A great deal has changed since 2009, when Heartland's breach, which affected 130 million debit and credit accounts, was revealed. But Carr says open communications, especially for publicly traded companies, pays dividends in the long run.
"I would not advise a one-size-fits-all solution," he says. "Over the past three years, we've overcome it, mainly because we took responsibility for it; we weren't trying to blame anybody else."
Payments processors also have to remember that it's not losses linked to fraud that results from a breach that have an impact on consumers, card issuers and an entity's corporate image. The reissuance of affected cards and the time card-issuing institutions have to devote to risk mitigation and consumer response also must be considered.
"There is damage done when there is a breach, and it shouldn't be minimized," Carr says. "People who are breached should share the information about their breach privately with other payment processors."
Through organizations such as the Payments Processing Information Sharing Council, which Heartland founded, payments processors can more freely share information about fraud trends they're seeing.
"Payments processors should, for the betterment of our industry, share what happened," Carr says. "The bad guys might be in somebody else's system. While they are breaching one company, they might be breaching three other companies. Wouldn't it be good for those other three companies to know what has happened from a victim who already knows?"
Global and Heartland have a few similarities. They both rank among the nation's top 10 processors, and both were removed from Visa's list of PCI-compliant vendors shortly after their breaches went public. (See A Tale of Two Breaches.)
"To be PCI compliant does not mean you can't be breached," Carr says. "Any of us that processes PII (personally identifiable information) should be humble. ... Anyone that thinks they're not going to be breached is being naive."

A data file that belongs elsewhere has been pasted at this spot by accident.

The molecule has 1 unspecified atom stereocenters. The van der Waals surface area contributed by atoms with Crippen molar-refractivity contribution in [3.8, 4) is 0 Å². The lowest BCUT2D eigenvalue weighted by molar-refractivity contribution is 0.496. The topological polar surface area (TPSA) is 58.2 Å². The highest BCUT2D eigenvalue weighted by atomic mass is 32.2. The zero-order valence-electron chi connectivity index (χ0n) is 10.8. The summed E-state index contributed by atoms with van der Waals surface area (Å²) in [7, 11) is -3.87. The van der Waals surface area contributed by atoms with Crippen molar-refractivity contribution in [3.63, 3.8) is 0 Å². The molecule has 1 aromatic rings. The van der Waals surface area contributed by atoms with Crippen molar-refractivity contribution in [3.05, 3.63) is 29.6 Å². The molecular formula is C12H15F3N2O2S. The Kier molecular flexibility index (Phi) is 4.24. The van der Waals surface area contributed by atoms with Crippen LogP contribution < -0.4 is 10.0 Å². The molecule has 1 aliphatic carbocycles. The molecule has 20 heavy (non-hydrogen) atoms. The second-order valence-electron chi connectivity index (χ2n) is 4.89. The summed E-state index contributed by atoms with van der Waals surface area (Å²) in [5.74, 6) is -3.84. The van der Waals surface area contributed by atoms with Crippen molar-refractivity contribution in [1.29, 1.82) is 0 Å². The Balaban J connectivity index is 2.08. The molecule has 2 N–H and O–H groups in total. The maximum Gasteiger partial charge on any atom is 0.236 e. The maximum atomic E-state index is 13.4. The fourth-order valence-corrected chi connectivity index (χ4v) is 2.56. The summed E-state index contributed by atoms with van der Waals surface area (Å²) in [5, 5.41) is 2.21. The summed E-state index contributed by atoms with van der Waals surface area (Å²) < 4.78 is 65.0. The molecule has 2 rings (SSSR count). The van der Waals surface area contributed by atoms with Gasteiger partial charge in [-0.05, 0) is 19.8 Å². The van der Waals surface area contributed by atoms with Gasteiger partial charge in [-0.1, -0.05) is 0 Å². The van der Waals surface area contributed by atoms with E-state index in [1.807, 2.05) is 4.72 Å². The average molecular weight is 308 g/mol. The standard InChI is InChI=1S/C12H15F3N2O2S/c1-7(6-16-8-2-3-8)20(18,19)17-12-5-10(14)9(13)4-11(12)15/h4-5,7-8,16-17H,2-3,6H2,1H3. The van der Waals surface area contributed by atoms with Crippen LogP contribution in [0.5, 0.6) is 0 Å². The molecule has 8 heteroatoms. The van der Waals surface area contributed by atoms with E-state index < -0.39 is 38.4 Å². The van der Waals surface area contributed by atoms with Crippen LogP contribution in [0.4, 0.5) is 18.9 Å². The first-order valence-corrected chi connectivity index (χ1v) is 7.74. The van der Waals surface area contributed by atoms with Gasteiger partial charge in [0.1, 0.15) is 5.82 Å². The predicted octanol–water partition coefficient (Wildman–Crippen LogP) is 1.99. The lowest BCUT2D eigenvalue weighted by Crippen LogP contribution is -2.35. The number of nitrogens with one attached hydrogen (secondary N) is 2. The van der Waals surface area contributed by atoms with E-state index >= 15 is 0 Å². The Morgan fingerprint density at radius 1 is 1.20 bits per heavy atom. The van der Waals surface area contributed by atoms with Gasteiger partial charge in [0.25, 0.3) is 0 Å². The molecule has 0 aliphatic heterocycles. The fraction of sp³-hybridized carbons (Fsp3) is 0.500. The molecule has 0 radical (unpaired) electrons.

During this interview, Carr discusses:
- The ins and outs of a payments breach;
- Why PCI compliance should not be considered a silver bullet for fraud protection;
- How long it could be before the industry learns more about exactly what happened at Global.
Carr co-founded Heartland Payment Systems with Heartland Bank in 1997, quickly building the foundation for an end-to-end credit, debit and prepaid card processing engine. Today, Heartland ranks as one of the 10 largest processors in the world. Carr spearheaded The Merchant Bill of Rights - a public advocacy initiative to promote fair card processing practices on behalf of all business owners. He also has been at the helm of an industry collaboration movement to thwart cybercriminals - and help protect business owners, consumers, processors and financial institutions. He was active in the formation of the Payments Processor Information Sharing Council and served as chair of its steering committee. He also serves as associate member director on the board of the Secure POS Vendor Alliance.
TRACY KITTEN: Bob, a great deal has changed in the payments security and fraud-detection space since 2009, when Heartland learned it had suffered a cyber attack that exposed card details on one hundred and thirty million debit and credit accounts. The Heartland breach was a catalyst for change, though painful, what lessons did the industry learn from the breach your company suffered?